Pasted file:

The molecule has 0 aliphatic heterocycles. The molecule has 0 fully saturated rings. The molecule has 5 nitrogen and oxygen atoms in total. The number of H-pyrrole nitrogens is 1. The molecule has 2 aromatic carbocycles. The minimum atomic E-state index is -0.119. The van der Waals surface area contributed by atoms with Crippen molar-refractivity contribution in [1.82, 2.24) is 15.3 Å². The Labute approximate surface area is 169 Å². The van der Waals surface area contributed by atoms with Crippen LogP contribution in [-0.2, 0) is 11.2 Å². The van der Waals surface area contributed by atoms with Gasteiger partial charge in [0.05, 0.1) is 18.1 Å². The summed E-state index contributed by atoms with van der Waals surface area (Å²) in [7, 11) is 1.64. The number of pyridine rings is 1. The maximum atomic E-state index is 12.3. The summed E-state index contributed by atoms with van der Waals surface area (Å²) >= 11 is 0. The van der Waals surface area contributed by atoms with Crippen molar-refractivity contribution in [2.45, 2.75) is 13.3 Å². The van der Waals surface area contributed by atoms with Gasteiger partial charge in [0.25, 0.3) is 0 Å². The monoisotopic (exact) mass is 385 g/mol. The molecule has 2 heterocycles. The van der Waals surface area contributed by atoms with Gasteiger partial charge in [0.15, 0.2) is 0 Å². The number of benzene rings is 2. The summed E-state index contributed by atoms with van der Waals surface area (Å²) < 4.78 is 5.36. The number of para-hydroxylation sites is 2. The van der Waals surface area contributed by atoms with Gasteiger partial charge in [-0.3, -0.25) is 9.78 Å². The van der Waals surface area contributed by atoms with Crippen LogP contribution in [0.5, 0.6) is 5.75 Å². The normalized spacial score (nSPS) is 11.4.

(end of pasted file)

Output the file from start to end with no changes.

The molecule has 0 aliphatic heterocycles. The molecule has 0 fully saturated rings. The molecule has 5 nitrogen and oxygen atoms in total. The number of H-pyrrole nitrogens is 1. The molecule has 2 aromatic carbocycles. The minimum atomic E-state index is -0.119. The van der Waals surface area contributed by atoms with Crippen molar-refractivity contribution in [1.82, 2.24) is 15.3 Å². The Labute approximate surface area is 169 Å². The van der Waals surface area contributed by atoms with Crippen LogP contribution in [-0.2, 0) is 11.2 Å². The van der Waals surface area contributed by atoms with Gasteiger partial charge in [0.05, 0.1) is 18.1 Å². The summed E-state index contributed by atoms with van der Waals surface area (Å²) in [7, 11) is 1.64. The number of pyridine rings is 1. The maximum atomic E-state index is 12.3. The summed E-state index contributed by atoms with van der Waals surface area (Å²) >= 11 is 0. The van der Waals surface area contributed by atoms with Crippen molar-refractivity contribution in [2.45, 2.75) is 13.3 Å². The van der Waals surface area contributed by atoms with Gasteiger partial charge in [0.25, 0.3) is 0 Å². The monoisotopic (exact) mass is 385 g/mol. The molecule has 2 heterocycles. The van der Waals surface area contributed by atoms with Gasteiger partial charge in [0.15, 0.2) is 0 Å². The number of benzene rings is 2. The summed E-state index contributed by atoms with van der Waals surface area (Å²) < 4.78 is 5.36. The number of para-hydroxylation sites is 2. The van der Waals surface area contributed by atoms with Gasteiger partial charge in [-0.3, -0.25) is 9.78 Å². The van der Waals surface area contributed by atoms with Crippen LogP contribution in [0.5, 0.6) is 5.75 Å². The normalized spacial score (nSPS) is 11.4.